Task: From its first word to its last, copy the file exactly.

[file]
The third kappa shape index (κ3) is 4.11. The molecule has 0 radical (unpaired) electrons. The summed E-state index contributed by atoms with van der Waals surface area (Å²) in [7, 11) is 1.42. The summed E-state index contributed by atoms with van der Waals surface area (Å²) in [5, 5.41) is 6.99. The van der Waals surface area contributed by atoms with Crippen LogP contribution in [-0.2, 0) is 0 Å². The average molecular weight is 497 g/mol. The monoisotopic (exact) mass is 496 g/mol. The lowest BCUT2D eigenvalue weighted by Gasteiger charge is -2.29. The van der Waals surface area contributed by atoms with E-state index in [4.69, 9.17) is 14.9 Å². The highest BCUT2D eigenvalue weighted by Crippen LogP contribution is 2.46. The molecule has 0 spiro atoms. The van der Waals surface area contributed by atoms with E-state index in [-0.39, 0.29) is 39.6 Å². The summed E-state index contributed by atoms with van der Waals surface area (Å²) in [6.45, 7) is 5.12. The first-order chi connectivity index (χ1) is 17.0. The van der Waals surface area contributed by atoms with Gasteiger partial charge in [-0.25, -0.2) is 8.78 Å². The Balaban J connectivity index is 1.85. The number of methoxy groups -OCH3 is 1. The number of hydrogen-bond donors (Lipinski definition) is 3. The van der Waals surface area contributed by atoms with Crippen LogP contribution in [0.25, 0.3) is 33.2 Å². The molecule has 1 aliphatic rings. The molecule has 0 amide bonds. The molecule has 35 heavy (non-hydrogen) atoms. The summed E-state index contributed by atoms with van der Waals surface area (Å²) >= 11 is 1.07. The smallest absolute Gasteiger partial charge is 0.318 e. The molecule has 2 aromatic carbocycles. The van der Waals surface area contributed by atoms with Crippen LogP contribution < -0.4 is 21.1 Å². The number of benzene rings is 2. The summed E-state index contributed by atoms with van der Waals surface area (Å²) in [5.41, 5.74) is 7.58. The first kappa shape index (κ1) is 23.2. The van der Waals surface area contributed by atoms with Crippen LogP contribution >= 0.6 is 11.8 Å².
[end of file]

The third kappa shape index (κ3) is 4.11. The molecule has 0 radical (unpaired) electrons. The summed E-state index contributed by atoms with van der Waals surface area (Å²) in [7, 11) is 1.42. The summed E-state index contributed by atoms with van der Waals surface area (Å²) in [5, 5.41) is 6.99. The van der Waals surface area contributed by atoms with Crippen LogP contribution in [-0.2, 0) is 0 Å². The average molecular weight is 497 g/mol. The monoisotopic (exact) mass is 496 g/mol. The lowest BCUT2D eigenvalue weighted by Gasteiger charge is -2.29. The van der Waals surface area contributed by atoms with E-state index in [4.69, 9.17) is 14.9 Å². The highest BCUT2D eigenvalue weighted by Crippen LogP contribution is 2.46. The molecule has 0 spiro atoms. The van der Waals surface area contributed by atoms with E-state index in [-0.39, 0.29) is 39.6 Å². The summed E-state index contributed by atoms with van der Waals surface area (Å²) in [6.45, 7) is 5.12. The first-order chi connectivity index (χ1) is 17.0. The van der Waals surface area contributed by atoms with Gasteiger partial charge in [-0.25, -0.2) is 8.78 Å². The Balaban J connectivity index is 1.85. The number of methoxy groups -OCH3 is 1. The number of hydrogen-bond donors (Lipinski definition) is 3. The van der Waals surface area contributed by atoms with Crippen LogP contribution in [0.25, 0.3) is 33.2 Å². The molecule has 1 aliphatic rings. The molecule has 0 amide bonds. The molecule has 35 heavy (non-hydrogen) atoms. The summed E-state index contributed by atoms with van der Waals surface area (Å²) >= 11 is 1.07. The smallest absolute Gasteiger partial charge is 0.318 e. The molecule has 2 aromatic carbocycles. The van der Waals surface area contributed by atoms with Crippen LogP contribution < -0.4 is 21.1 Å². The number of benzene rings is 2. The summed E-state index contributed by atoms with van der Waals surface area (Å²) in [5.41, 5.74) is 7.58. The first kappa shape index (κ1) is 23.2. The van der Waals surface area contributed by atoms with Crippen LogP contribution >= 0.6 is 11.8 Å².